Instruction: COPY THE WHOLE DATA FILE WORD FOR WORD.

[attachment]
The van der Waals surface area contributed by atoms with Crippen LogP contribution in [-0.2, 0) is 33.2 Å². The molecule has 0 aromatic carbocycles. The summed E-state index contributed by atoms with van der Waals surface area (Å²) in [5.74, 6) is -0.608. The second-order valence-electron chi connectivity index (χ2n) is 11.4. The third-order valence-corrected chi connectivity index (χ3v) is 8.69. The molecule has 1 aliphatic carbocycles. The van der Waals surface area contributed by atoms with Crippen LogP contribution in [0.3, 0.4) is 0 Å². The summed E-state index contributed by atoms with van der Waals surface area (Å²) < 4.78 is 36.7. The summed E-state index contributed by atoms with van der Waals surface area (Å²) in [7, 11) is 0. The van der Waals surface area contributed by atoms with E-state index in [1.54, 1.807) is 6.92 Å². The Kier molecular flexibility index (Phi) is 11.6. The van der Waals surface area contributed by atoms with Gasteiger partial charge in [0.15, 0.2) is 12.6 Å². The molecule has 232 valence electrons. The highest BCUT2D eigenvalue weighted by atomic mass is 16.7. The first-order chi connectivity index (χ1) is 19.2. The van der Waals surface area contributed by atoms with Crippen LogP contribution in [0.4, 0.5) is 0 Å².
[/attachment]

The van der Waals surface area contributed by atoms with Crippen LogP contribution in [-0.2, 0) is 33.2 Å². The molecule has 0 aromatic carbocycles. The summed E-state index contributed by atoms with van der Waals surface area (Å²) in [5.74, 6) is -0.608. The second-order valence-electron chi connectivity index (χ2n) is 11.4. The third-order valence-corrected chi connectivity index (χ3v) is 8.69. The molecule has 1 aliphatic carbocycles. The van der Waals surface area contributed by atoms with Crippen LogP contribution in [0.3, 0.4) is 0 Å². The summed E-state index contributed by atoms with van der Waals surface area (Å²) < 4.78 is 36.7. The summed E-state index contributed by atoms with van der Waals surface area (Å²) in [7, 11) is 0. The van der Waals surface area contributed by atoms with E-state index in [1.54, 1.807) is 6.92 Å². The Kier molecular flexibility index (Phi) is 11.6. The van der Waals surface area contributed by atoms with Gasteiger partial charge in [0.15, 0.2) is 12.6 Å². The molecule has 232 valence electrons. The highest BCUT2D eigenvalue weighted by atomic mass is 16.7. The first-order chi connectivity index (χ1) is 19.2. The van der Waals surface area contributed by atoms with Crippen LogP contribution in [0.4, 0.5) is 0 Å².